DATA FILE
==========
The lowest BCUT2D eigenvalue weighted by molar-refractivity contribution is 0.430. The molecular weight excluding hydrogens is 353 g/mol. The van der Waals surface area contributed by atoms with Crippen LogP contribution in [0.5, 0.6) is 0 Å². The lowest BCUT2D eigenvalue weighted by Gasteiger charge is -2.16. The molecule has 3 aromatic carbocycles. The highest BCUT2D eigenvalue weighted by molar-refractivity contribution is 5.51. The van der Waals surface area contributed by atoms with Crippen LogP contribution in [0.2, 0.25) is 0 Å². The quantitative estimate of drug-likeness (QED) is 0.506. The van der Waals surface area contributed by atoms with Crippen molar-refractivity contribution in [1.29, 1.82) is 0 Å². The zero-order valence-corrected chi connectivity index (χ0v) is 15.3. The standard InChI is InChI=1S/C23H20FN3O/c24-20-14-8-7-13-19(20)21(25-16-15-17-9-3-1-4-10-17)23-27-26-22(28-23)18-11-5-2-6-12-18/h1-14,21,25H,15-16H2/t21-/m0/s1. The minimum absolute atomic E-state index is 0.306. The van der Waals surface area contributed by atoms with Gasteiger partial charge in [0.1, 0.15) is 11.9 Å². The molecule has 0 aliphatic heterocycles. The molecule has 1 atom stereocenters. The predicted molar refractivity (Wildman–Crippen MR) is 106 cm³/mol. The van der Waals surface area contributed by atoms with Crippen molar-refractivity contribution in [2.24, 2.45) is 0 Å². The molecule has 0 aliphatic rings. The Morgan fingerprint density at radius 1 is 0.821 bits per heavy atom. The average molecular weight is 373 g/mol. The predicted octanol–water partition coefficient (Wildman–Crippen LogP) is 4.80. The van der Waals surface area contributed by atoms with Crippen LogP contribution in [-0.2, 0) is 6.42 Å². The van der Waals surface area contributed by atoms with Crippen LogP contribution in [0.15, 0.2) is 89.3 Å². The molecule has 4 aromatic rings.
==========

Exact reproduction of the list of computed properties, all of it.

The lowest BCUT2D eigenvalue weighted by molar-refractivity contribution is 0.430. The molecular weight excluding hydrogens is 353 g/mol. The van der Waals surface area contributed by atoms with Crippen LogP contribution in [0.5, 0.6) is 0 Å². The lowest BCUT2D eigenvalue weighted by Gasteiger charge is -2.16. The molecule has 3 aromatic carbocycles. The highest BCUT2D eigenvalue weighted by molar-refractivity contribution is 5.51. The van der Waals surface area contributed by atoms with Crippen LogP contribution in [0.2, 0.25) is 0 Å². The quantitative estimate of drug-likeness (QED) is 0.506. The van der Waals surface area contributed by atoms with Crippen molar-refractivity contribution in [1.29, 1.82) is 0 Å². The zero-order valence-corrected chi connectivity index (χ0v) is 15.3. The standard InChI is InChI=1S/C23H20FN3O/c24-20-14-8-7-13-19(20)21(25-16-15-17-9-3-1-4-10-17)23-27-26-22(28-23)18-11-5-2-6-12-18/h1-14,21,25H,15-16H2/t21-/m0/s1. The minimum absolute atomic E-state index is 0.306. The van der Waals surface area contributed by atoms with Gasteiger partial charge in [0.1, 0.15) is 11.9 Å². The molecule has 0 aliphatic heterocycles. The molecule has 1 atom stereocenters. The predicted molar refractivity (Wildman–Crippen MR) is 106 cm³/mol. The van der Waals surface area contributed by atoms with Crippen molar-refractivity contribution in [2.24, 2.45) is 0 Å². The molecule has 0 aliphatic rings. The Morgan fingerprint density at radius 1 is 0.821 bits per heavy atom. The average molecular weight is 373 g/mol. The predicted octanol–water partition coefficient (Wildman–Crippen LogP) is 4.80. The van der Waals surface area contributed by atoms with Crippen LogP contribution in [-0.2, 0) is 6.42 Å². The van der Waals surface area contributed by atoms with Crippen LogP contribution in [0.15, 0.2) is 89.3 Å². The molecule has 4 aromatic rings.